State Rep. Jeanne Ives (R-Wheaton) said that a news report of previously undisclosed relationships between Illinois Lottery and legislative staffers, and lobbyists representing the lottery’s new management firm, demonstrate how little control Gov. Bruce Rauner has over state government affairs.
"Gov. Rauner isn't in charge so institutional interests in Springfield filled the power vacuum left by the governor to line their pockets at taxpayer expense," Ives said in a statement. "Rather than shaking up Springfield, and turn Illinois around, the governor has allowed Springfield insiders to shake down Illinois families while he turned away from the fight."
The conservative Ives is challenging Rauner in the GOP primary.
A Jan. 5 report in the Chicago Tribune about the findings of an investigation into the relationships reveals that the lottery’s second-in-command, Jayme Odom, was placed in that position through the influence of super lobbyist and power broker, Nancy Kimme, a former Republican staffer who is tight with the Rauner administration. Kimme represents Camelot, the British firm that started managing the lottery on Tuesday. The investigation by an outside law firm found that Kimme reached out to Odom on behalf of Camelot during the procurement process.
The Tribune report said investigators determined Odom failed to disclose not only the contact with Kimme but a friendship with another lobbyist for Camelot, Eric Elk. Both lapses violated the lottery’s conflict-of-interest statement and the Illinois Code of Personal Conduct, the report said.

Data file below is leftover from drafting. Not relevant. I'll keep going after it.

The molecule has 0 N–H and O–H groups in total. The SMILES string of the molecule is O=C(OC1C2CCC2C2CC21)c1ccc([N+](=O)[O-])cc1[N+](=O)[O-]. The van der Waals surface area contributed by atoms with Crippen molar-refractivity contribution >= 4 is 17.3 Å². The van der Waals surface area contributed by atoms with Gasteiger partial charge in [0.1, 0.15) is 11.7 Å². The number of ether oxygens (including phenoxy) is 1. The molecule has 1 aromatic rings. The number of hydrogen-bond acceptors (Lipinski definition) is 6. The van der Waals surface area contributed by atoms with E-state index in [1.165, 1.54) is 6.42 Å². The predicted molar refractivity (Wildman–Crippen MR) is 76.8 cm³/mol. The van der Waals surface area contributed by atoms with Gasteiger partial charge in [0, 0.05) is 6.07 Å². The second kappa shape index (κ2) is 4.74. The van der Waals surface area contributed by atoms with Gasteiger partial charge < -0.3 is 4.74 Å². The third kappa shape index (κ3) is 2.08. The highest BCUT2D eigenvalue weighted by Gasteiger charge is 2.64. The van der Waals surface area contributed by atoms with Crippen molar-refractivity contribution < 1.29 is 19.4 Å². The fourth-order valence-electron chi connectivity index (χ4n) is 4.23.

“Nancy Kimme is yet another commentary on Rauner's abdication of leadership and betrayal of Illinois Republicans,” Ives said.
In addition, the investigation found that Michael Mahoney, senior adviser to House Republican Leader Jim Durkin, who helped vet the lottery proposal, failed to disclose a relationship with Elk. Kimme used her influence to place Mahoney in Durkin’s office.
The Tribune further noted that despite the Rauner administration’s pledge of transparency in picking a new lottery manager, officials did not publicly acknowledge any questions about the handling of the bid until contacted Wednesday by the Tribune. The administration had hired the law firm Hinshaw & Culbertson to investigate in early November.
The Camelot deal was another in a series of multimillion-dollar state contract wins for Kimme’s clients. An Aug. 27 Prairie State Wire story showed that since 2015, when the 55-year-old Kimme ended 25 years as a government employee and jumped into the lobbying business, 29 of her clients had received 2,878 state contracts worth nearly $17 billion, according to state budget and lobbyist registration records.
The clients run the gamut from software vendors and construction companies to local governments and social service providers. Some even compete with one another, the story said.
“When there is a lucrative contract to be had one finds Nancy Kimme wetting her beak," Ives said.
Kimme was chief of staff for former Comptroller Judy Baar Topinka and chair of Citizens for Judy Baar Topinka. A September Prairie Wire story revealed that in January 2015, Kimme wrote a series of checks from the campaign account – payments that totaled $159,908, including $25,000 to herself, $15,000 to various hotels and restaurants in Chicago and Springfield, and $41,500 to then current or soon-to-be Rauner administration officials.
State law dictates that money leftover in a campaign fund as of June 30, 1998, go back to the donors, to another political campaign or to a charitable cause.